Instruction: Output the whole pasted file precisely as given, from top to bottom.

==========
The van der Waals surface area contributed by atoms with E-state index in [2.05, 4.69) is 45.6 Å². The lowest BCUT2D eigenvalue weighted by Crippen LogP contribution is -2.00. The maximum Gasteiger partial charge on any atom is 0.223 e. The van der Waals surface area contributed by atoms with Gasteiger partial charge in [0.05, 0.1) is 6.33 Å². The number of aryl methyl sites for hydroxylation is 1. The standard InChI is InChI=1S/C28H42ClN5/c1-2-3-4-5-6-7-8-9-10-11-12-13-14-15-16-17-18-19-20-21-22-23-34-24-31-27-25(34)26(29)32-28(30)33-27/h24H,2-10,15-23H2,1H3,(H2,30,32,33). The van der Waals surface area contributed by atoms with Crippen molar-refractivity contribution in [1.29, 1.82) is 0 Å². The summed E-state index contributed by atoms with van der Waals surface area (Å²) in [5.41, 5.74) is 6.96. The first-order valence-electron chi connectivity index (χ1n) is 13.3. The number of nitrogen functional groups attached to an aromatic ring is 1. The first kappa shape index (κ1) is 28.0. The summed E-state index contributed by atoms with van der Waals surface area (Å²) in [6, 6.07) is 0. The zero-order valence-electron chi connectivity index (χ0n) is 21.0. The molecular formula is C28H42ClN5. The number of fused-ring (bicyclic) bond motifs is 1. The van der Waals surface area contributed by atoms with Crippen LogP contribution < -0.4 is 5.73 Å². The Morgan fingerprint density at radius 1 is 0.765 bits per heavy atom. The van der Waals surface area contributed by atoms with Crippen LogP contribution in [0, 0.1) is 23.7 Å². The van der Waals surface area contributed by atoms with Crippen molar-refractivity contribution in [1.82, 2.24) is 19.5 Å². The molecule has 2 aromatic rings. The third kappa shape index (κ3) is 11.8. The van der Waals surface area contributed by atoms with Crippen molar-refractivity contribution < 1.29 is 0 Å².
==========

The van der Waals surface area contributed by atoms with E-state index in [2.05, 4.69) is 45.6 Å². The lowest BCUT2D eigenvalue weighted by Crippen LogP contribution is -2.00. The maximum Gasteiger partial charge on any atom is 0.223 e. The van der Waals surface area contributed by atoms with Gasteiger partial charge in [0.05, 0.1) is 6.33 Å². The number of aryl methyl sites for hydroxylation is 1. The standard InChI is InChI=1S/C28H42ClN5/c1-2-3-4-5-6-7-8-9-10-11-12-13-14-15-16-17-18-19-20-21-22-23-34-24-31-27-25(34)26(29)32-28(30)33-27/h24H,2-10,15-23H2,1H3,(H2,30,32,33). The van der Waals surface area contributed by atoms with Crippen molar-refractivity contribution in [1.29, 1.82) is 0 Å². The summed E-state index contributed by atoms with van der Waals surface area (Å²) in [5.41, 5.74) is 6.96. The first-order valence-electron chi connectivity index (χ1n) is 13.3. The number of nitrogen functional groups attached to an aromatic ring is 1. The first kappa shape index (κ1) is 28.0. The summed E-state index contributed by atoms with van der Waals surface area (Å²) in [6, 6.07) is 0. The zero-order valence-electron chi connectivity index (χ0n) is 21.0. The molecular formula is C28H42ClN5. The number of fused-ring (bicyclic) bond motifs is 1. The van der Waals surface area contributed by atoms with Crippen LogP contribution < -0.4 is 5.73 Å². The Morgan fingerprint density at radius 1 is 0.765 bits per heavy atom. The van der Waals surface area contributed by atoms with Crippen LogP contribution in [0, 0.1) is 23.7 Å². The van der Waals surface area contributed by atoms with Crippen molar-refractivity contribution in [1.82, 2.24) is 19.5 Å². The molecule has 2 aromatic rings. The third kappa shape index (κ3) is 11.8. The van der Waals surface area contributed by atoms with Crippen molar-refractivity contribution < 1.29 is 0 Å².